What’s in a name?
Up Front: April 2011
What’s in a name?
In Romeo and Juliet, his tale of young lovers caught between feuding families, Shakespeare poses that very question, then tries to answer it. “That which we call a rose,” his heroine argues, “by any other name would smell as sweet.” Well, we all know how that turned out. As any marketer will tell you, name is a major part of the game, branding being how a business defines and describes itself to both customers and competitors. That thought occurred, not long after our March issue came out, when I received this e-mail.
As a woman, a nurse and president and CEO of an independent health system in North Carolina for the past six years, I found the cover story interesting. I suspect that Joann Anderson, a nurse and president and CEO of Southeastern Regional Medical Center (an independent health system) found it equally interesting.
In good humor and with warm regards,
Laura Easton, President/CEO
Caldwell Memorial Hospital Inc.
We had set out to do the story about the CEO of Gastonia-based CaroMont Health Inc. because she was unusual — a woman who had started out as a nurse and was now running an independent health-care system — but our reporting led us to believe she was unique. In his usual thorough manner, Ed Martin had checked with the state nurses and hospital associations, and Valinda Rutledge was the only one they were aware of. While the story was being edited, he went back and double-checked for health systems with women CEOs, even going down, name by name, the roll of the hospital association’s more than 130 members. There is no specific designation of what constitutes a health system, other than it’s made up of more than one entity. “And there are very few stand-alone facilities of any kind these days,” says Joann Anderson, the Southeastern Regional chief executive Easton mentioned in her e-mail.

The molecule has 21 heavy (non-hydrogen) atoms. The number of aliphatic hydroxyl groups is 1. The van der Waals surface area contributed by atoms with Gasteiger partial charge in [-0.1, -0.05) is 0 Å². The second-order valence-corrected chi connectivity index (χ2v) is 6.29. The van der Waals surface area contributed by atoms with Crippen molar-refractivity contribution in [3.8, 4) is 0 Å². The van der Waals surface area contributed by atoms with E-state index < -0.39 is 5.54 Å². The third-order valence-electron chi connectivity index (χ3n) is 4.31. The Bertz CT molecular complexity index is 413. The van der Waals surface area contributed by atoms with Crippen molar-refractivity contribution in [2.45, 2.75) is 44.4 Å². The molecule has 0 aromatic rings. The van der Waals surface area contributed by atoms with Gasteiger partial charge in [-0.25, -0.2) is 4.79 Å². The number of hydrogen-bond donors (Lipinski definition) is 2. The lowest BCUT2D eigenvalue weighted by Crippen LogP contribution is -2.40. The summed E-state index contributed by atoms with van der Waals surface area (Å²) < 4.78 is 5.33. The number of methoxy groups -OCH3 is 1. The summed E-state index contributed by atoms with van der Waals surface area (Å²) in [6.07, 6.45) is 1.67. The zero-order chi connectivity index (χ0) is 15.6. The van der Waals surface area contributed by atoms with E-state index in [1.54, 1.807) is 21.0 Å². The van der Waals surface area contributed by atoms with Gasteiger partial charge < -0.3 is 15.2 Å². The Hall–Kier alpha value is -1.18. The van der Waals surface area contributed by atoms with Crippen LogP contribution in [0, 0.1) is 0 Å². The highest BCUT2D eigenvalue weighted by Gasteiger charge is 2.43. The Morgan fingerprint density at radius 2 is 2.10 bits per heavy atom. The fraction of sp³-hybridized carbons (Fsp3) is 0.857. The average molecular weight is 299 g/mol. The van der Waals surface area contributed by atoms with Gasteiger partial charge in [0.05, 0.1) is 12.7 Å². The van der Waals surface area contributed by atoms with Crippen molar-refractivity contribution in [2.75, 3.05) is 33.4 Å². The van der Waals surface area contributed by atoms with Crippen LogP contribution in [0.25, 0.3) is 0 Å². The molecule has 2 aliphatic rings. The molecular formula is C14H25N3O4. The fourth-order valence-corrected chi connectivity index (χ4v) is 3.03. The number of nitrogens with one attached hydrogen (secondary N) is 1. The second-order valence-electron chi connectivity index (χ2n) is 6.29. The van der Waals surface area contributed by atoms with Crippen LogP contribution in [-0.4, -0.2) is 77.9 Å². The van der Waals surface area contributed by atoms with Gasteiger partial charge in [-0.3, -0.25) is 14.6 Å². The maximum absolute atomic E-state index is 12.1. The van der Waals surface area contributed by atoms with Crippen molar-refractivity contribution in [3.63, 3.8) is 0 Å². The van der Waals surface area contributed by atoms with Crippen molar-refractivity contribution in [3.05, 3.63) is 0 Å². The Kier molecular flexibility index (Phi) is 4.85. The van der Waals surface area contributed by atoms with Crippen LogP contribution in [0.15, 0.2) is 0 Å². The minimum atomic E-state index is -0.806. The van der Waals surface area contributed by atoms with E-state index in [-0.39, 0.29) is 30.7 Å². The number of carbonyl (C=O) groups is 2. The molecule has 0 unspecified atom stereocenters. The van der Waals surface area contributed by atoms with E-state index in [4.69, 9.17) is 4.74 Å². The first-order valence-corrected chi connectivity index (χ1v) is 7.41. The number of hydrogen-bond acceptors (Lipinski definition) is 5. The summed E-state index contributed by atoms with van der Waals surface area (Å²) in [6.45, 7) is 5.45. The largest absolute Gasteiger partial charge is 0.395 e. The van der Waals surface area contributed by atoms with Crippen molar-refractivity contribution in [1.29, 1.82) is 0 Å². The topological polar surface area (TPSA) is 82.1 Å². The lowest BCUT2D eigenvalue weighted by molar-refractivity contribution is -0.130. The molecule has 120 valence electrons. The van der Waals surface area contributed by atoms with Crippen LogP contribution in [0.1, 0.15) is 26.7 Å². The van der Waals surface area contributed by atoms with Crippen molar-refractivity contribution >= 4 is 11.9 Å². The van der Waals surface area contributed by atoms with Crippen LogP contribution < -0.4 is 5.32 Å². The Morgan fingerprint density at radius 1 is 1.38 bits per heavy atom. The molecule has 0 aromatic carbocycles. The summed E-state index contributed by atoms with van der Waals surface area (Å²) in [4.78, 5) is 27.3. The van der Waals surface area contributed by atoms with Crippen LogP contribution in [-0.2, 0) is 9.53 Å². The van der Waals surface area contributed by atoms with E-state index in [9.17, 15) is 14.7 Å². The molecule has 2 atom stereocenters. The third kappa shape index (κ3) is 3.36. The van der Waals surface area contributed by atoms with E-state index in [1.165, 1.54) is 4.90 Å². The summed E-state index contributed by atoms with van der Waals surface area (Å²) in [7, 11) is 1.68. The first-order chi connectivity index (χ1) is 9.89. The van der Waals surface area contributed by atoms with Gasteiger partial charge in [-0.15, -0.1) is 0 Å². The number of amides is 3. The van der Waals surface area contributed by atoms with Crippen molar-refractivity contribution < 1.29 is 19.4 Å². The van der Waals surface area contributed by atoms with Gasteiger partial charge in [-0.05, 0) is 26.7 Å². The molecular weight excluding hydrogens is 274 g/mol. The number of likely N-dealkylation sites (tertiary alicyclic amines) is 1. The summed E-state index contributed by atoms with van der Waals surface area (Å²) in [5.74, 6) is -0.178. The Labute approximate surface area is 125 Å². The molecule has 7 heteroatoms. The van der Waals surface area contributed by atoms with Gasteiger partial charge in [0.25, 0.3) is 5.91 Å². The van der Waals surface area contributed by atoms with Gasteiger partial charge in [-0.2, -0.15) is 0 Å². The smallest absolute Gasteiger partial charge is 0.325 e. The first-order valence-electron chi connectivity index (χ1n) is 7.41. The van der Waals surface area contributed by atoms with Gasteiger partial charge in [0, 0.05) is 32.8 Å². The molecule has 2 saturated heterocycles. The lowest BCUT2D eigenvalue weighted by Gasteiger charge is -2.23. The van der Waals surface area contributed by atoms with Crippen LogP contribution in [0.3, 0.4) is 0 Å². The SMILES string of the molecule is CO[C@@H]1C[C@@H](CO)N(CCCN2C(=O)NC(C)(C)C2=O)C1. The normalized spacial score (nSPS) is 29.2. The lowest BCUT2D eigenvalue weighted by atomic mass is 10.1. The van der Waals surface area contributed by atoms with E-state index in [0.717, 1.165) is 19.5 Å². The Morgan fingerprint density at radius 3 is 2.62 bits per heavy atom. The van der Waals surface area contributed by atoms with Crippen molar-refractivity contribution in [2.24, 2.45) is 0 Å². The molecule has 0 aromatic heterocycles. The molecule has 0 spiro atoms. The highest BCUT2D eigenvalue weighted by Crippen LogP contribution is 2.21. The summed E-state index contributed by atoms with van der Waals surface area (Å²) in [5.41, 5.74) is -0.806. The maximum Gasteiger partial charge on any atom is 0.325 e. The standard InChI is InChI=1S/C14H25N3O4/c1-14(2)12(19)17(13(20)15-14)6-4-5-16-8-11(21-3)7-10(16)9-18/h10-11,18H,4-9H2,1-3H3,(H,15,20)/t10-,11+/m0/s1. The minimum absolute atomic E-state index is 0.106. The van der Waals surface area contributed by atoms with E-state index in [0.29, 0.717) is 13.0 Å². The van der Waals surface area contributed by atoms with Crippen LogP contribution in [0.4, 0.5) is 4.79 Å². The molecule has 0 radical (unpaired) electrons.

Anchored by a 325-bed hospital in Lumberton, Southeastern Regional has business entities in four counties that employ more than 2,200 people. So why, I ask, does it choose to call itself a medical center rather than a health system? “We have that debate internally,” she says, adding that it’s something, like the decision to remain independent, that may change someday.
But there just might be some branding at work here, too. A medical center has a certain connotation with care, while health system sounds, well, corporate. When you’re facing giant competitors such as Carolinas HealthCare System, a Gaston Memorial Hospital might want — or need — to puff itself up into CaroMont Health. That’s not the case in Southeastern Regional’s market, one of the poorest parts of the state. But this health-care provider, whatever it might call itself, is a big business that drives the local economy. “You’re the jewel in our crown,” she recalls someone saying about its role. “And if something happens to you, we don’t have a crown.”